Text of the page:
AMPC is investigating whether the barcodes that are already included on every product label might be accepted for US exports in place of stamped or stickered shipping marks.
If the US will accept the barcodes as shipping marks, it could potentially save the industry significantly, not just in terms of reducing the number of rejected shipments but also in terms of the administrative burden of current approaches.
AMPC Program Manager Ann McDonald says the project has a good chance of success.
“Already the US has accepted barcodes on pallets, which is a great step forward for consignments which carry only one product type, but it doesn’t work for mixed consignments because the single barcode on the pallet can’t accommodate that.
“What we’re looking at now is recognising the label barcode that is already included on the carton labels that come out of the processing facility as a shipping mark, instead of having to manually add a shipping mark sticker or stamp to every carton.”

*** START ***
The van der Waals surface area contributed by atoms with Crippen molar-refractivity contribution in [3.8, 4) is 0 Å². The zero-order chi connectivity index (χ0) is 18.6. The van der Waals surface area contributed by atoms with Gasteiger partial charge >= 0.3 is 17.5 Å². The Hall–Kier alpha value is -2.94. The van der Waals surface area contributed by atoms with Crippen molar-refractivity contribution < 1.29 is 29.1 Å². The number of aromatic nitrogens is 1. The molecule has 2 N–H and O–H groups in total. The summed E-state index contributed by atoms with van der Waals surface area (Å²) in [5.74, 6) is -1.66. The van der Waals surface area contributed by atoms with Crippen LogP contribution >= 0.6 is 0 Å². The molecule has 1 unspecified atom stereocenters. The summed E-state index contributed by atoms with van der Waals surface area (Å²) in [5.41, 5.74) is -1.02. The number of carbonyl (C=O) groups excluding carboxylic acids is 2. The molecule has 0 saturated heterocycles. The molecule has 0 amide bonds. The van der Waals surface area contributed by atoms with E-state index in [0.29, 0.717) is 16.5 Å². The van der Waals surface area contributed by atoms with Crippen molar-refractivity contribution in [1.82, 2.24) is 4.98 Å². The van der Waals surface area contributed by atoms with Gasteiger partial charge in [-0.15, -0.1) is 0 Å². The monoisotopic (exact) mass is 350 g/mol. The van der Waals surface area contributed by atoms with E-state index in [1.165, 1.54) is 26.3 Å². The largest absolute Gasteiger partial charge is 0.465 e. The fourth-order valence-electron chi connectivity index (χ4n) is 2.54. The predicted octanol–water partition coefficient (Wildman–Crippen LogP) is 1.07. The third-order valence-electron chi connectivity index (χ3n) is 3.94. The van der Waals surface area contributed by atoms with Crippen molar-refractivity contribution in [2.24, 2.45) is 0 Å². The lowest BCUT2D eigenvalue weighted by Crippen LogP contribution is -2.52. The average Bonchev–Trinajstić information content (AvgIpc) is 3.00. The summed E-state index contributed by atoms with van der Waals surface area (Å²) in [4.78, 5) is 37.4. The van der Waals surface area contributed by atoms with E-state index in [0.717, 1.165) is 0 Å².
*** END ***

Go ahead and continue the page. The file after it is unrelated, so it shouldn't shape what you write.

AMPC is currently assessing how barcodes can be connected to government health certificates. For now, Meat Messaging will provide the connection, but Ann says over time the goal is for the barcode to link directly to the certificate for a highly streamlined process that will be much less prone to some of the challenges of current shipping marks.
“Meat Messenger is used for 80% of exports into the US and that has solved a lot of the problems around shipping labels that peel off, blur, get covered over or are missing, putting consignments at risk. Using the label barcode as the shipping mark is the next step forward. It will remove a manual task from the process of preparing for shipment and it will also make it much easier to check and verify consignments at the destination.”
The project includes seven processors and is due for completion at the end of next year.
For more information, contact Ann McDonald at firstname.lastname@example.org